Trapped in irregular work: the case of Filipino migrants in Poland

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‘I was not aware I was illegal’ – this is what Robby (not his real name) said in an interview with Al Jazeera in one of several recent press articles about Filipino migrant workers in Poland.

As ‘emerging markets’, Central and Eastern European countries have become ‘new destinations’ for Filipino migrant workers due to labour supply shortages and active recruitment. However, as the press articles detailed, many Filipinos have experienced exploitation and deception as they pursued the promise of a better life in Poland.  This blog post delves into the different systemic issues and institutional roles that contribute to these migration trends.

The Philippines Labour Export System

As one of the largest and ‘model’ labour-sending countries, the Philippines has a highly institutionalised labour export process that encompasses the entire migration process, from pre-deployment to reintegration, and includes the production and marketing of ‘good workers.’ This also means that the Philippine state has regulated where and how it sends its workers.  The Philippine Overseas Employment Administration (POEA) reiterated in an advisory in 2022 the warning against unlicensed recruitment agencies operating abroad and in the Philippines, particularly those deploying Filipino workers in Poland.

Instead of returning to the Philippines to obtain permission to work overseas – as required by Philippine’s policy framework for labour emigration – many Filipinos already working abroad often pay exorbitant fees to recruiters who promise better-paying jobs in countries like Poland as well as permanent residency in Europe. Robby and many other Filipinos were deployed in Poland through the so-called ‘third-country recruitment’. However, they soon found out that none of those promises would be kept.

Risks of Third-Party Recruitment

Apart from potentially going into debt to pay the recruiters, it has also been reported that Filipino migrants in Poland have experienced various forms of exploitation and abuse, such as having their passports confiscated, being forced to work in factories under harsh conditions with deductions from their wages that they cannot properly take account for and living in unsuitable accommodation upon arrival. In addition, these migrants also eventually found out, to their surprise, like Robby did, that they did not, in fact, have the proper documentation to work in Poland. Some of them continued to live in various forms of irregularity in Poland while others have tried to move elsewhere in Europe in search of fortune in the midst of their precarious situation. Others like Robby were caught by the authorities and sent home.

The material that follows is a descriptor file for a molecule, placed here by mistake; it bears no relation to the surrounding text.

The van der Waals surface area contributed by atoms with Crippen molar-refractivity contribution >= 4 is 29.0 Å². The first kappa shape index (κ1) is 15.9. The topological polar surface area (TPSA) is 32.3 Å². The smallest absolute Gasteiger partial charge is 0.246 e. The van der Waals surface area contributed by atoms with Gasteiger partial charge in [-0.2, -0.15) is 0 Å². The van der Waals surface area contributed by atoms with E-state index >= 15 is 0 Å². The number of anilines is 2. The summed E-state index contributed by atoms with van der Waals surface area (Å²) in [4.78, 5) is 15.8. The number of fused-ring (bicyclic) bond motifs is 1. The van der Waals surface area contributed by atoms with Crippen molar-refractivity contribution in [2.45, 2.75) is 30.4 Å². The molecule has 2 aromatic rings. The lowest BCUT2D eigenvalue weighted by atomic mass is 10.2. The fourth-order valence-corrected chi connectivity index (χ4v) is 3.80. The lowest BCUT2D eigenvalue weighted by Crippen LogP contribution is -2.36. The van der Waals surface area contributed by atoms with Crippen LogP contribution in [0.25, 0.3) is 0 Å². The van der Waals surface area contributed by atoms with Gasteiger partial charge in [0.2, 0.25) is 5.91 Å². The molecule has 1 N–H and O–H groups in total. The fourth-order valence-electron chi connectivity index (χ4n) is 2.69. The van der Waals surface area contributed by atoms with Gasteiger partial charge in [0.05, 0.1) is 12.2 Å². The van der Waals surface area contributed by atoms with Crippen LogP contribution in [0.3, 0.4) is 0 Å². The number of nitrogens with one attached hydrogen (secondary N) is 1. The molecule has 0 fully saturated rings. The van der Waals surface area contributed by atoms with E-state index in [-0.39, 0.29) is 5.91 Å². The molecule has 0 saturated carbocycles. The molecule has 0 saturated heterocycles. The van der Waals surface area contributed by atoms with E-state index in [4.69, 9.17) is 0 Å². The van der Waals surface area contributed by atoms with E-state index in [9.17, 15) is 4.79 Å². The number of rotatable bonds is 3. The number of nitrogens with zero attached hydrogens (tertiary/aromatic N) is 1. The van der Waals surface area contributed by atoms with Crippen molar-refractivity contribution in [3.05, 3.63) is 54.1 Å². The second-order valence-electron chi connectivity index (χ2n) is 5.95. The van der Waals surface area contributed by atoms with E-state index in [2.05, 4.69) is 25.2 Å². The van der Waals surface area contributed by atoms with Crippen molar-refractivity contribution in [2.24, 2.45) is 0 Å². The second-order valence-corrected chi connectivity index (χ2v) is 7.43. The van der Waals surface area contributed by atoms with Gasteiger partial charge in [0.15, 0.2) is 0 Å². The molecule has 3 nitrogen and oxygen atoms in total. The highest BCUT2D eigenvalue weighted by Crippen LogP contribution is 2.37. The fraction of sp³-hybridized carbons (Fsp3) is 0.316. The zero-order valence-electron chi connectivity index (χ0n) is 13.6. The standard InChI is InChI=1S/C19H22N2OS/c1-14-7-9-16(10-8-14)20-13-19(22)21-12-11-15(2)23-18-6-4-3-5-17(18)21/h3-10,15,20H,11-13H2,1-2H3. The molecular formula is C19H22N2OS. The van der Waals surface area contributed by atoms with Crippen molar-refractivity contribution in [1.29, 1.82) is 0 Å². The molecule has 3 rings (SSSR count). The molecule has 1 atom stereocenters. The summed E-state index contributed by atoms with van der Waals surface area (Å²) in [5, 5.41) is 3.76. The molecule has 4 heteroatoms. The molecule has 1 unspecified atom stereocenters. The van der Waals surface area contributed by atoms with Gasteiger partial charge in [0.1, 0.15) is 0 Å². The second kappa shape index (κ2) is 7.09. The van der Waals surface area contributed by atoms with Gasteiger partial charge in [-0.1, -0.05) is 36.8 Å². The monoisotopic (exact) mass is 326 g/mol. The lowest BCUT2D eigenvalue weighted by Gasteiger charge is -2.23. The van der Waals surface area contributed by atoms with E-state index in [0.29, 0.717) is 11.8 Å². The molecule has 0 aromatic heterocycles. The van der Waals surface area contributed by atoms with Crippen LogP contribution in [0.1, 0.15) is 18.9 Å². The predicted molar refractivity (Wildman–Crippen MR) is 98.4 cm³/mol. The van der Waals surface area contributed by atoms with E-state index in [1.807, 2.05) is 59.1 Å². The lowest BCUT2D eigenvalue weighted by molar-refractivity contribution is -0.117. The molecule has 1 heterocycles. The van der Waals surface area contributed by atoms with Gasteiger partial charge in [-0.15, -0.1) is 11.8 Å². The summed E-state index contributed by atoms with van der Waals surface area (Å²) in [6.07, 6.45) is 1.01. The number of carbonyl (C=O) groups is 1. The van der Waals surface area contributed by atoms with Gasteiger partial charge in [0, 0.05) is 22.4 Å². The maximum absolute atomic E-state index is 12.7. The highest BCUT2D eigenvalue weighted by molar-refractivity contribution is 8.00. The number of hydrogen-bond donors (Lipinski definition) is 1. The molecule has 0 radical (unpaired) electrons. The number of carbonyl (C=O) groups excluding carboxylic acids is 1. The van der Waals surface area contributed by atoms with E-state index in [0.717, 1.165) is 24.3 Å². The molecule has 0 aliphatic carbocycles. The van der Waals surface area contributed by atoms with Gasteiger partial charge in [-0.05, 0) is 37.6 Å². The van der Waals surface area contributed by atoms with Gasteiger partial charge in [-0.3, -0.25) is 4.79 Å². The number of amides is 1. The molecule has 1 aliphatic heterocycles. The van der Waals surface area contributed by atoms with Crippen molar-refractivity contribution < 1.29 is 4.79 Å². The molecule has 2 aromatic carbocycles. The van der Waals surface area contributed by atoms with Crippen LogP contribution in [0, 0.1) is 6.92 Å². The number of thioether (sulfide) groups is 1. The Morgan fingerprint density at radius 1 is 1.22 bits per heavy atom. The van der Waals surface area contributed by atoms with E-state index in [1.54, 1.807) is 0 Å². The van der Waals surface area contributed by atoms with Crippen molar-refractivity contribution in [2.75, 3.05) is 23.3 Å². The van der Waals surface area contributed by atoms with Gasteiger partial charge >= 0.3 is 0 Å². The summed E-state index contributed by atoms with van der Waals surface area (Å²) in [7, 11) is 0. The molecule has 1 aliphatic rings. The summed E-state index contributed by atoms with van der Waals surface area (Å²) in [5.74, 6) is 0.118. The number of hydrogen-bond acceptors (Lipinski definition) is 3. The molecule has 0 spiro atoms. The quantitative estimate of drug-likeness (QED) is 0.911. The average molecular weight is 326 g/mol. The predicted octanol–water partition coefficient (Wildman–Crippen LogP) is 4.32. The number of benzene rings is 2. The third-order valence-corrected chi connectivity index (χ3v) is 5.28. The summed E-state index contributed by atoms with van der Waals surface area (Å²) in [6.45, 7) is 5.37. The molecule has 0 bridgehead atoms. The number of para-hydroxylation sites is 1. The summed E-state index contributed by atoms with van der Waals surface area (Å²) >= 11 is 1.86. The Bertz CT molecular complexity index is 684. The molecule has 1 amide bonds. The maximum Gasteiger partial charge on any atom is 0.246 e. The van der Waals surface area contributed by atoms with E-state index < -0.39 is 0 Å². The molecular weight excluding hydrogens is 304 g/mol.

Poland’s Labour Migration Framework

Poland’s labour migration framework contributes to these dynamics. Below, we detail how Poland’s approach to entry, residence, and work authorisation has changed over the years in order to demonstrate the context of how migrants end up with an irregular migration status.

Before 2007, almost all foreign nationals needed a work permit. The process was complicated and costly and discouraged many employers from entering into legal employment contracts with foreigners. Migrants, especially those arriving from neighbouring countries, had relatively easy access to the territory (e.g. as tourists or visitors) but limited opportunities for work authorisation. As a result, both employers and migrants were not inclined to formalise their work relationship. While Ukrainian and Vietnamese migrants—who were the most numerous migrant groups at that time—had different legal situations, both often resided and/or worked irregularly, lacking access to the formal labour market.

Reforms in 2006 and 2007 introduced the possibility of cost-free authorisation of short-term migrant labour and reduced the complexity of applying for a work permit, which is required for long-term employment of migrants. These changes benefited citizens of countries in the EU’s Eastern Partnership, like Ukraine the most, providing them with easy access to lawful short-term employment in Poland. Migrants from Asia still had to rely on the standard work permit system, and thus remained more susceptible to irreguralised work settings.